Even though I was a pretty well-behaved child, a little more introverted perhaps and often praised by elderly relations for my maturity, I was not the perfect little angel. I had my share of quarrels with my older sister. I exploited my favored status as the only son and could be certain that, if annoyed by or in a fight with my sister, loud crying would get my mother's attention and mostly she'd side with me. And at times I vented pubescent frustrations on my baby sister too. Despite that she still admired me. Looking back I could have been more understanding towards my parents and shown more gratitude. I did not really understand and see the effort it takes to raise and support a family.

As for my spiritual upbringing – my mother is Catholic and my father an ex-Protestant. They had the foresight not to christen us kids though. They wanted us to have a say in the matter when more capable of making an educated decision. I loved singing and spent years in church choirs. If we ever sang during a full service, I'd usually nod off during the sermon though.

After doing my 'Abitur' (the German equivalent of A-levels) I spent countless hours worrying about which direction to go with my life. Initially I spent 15 months doing civil service as a 'conscientious objector', which gave me a bit more time to ponder the decision. During those 15 months I worked on a repertoire of piano pieces to get into the Music Conservatory, but I was unsure if I was good enough, or patient enough, to practice sufficiently. If anything I wanted to be a concert pianist though I didn't believe 'just' being a piano teacher would be fulfilling enough. An arrogant attitude I admit. Studying music meant I needed a second instrument, so I took voice lessons, but again my somewhat restricted range was an issue too.

My other idea was to study medicine. This promised to feed my hunger for scientific knowledge and would enable me to work with people – something I enjoyed. I was a bit of an intellectual snob. An academic education was taken as a must. I generally wanted to live a meaningful life – helping people as a doctor seemed to me more meaningful and worthy than, say, being a sales representative flogging nails. The fact that we'd be hard-pressed to build houses without nails and that our economy needs more than just the medical profession to prosper – eluded me back then. Or perhaps I felt that people less intelligent than me could do those things?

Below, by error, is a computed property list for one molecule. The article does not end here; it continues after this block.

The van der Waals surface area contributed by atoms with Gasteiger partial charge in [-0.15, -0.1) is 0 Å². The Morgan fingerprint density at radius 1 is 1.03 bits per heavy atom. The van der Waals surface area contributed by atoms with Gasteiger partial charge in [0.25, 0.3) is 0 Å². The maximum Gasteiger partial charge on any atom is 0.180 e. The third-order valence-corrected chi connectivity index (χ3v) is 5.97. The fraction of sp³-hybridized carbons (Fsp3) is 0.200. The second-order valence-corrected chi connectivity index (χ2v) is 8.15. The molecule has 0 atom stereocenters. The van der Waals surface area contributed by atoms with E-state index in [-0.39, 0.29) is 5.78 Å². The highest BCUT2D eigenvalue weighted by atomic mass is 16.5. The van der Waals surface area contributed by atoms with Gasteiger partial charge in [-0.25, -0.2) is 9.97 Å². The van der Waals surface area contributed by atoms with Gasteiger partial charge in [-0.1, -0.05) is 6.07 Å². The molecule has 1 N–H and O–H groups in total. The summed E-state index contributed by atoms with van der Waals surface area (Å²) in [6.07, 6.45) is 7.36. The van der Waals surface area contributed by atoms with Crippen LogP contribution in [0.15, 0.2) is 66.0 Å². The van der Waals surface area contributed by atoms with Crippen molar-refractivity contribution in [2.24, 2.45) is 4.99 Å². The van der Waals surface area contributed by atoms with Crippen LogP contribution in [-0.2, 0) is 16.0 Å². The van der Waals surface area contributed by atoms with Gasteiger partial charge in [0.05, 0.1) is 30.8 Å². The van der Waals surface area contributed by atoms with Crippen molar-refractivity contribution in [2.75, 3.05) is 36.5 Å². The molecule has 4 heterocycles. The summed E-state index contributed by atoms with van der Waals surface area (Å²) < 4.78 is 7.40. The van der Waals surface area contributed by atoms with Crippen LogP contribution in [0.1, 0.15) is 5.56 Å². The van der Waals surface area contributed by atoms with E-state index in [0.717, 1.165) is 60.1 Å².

The battle inside me between music and medicine was decided by the government or better the ZVS (Zentralstelle für die Vergabe von Studienplätzen – the Department for the Allocation of University places). When finishing my civil service I thought I'd have another year to prepare for an audition with the Music Conservatory, however, I received a letter informing me that I had moved forward on the waiting list and had to enroll within the week with the University of Hamburg or lose my chance of studying medicine. Hamburg had been number one on my wish list of cities to study in too, so I packed my bags and moved up north.

Spiritually I could best be classed as a skeptic in my early years. I was an adherent to common scientific explanations of the world. That said, at times some esoteric books would land in my lap. I remember a book about the power of the subconscious when in my mid-teens: Joseph Murphy – The Power of Your Subconscious Mind. The idea of manifesting wishes through affirmation and visualizations seemed appealing. It did not seem to work for me though. I focused on being more muscular, but nothing much happened. I did start to do some occasional pushups and chin-ups in my room which helped some, but I expected more. I figured that if I became more muscular through exercising hours a day, I would not need the affirmations, that it would be pure biology. I did not understand that the affirmations might help me to find the motivation and strength for regular exercise. The book promised visible, palpable results if one just affirmed. Furthermore I fought the budding 'gayness' inside and tried to affirm that I get aroused by the opposite sex, but that did not really succeed either. So I put the idea of 'affirmations' on hold.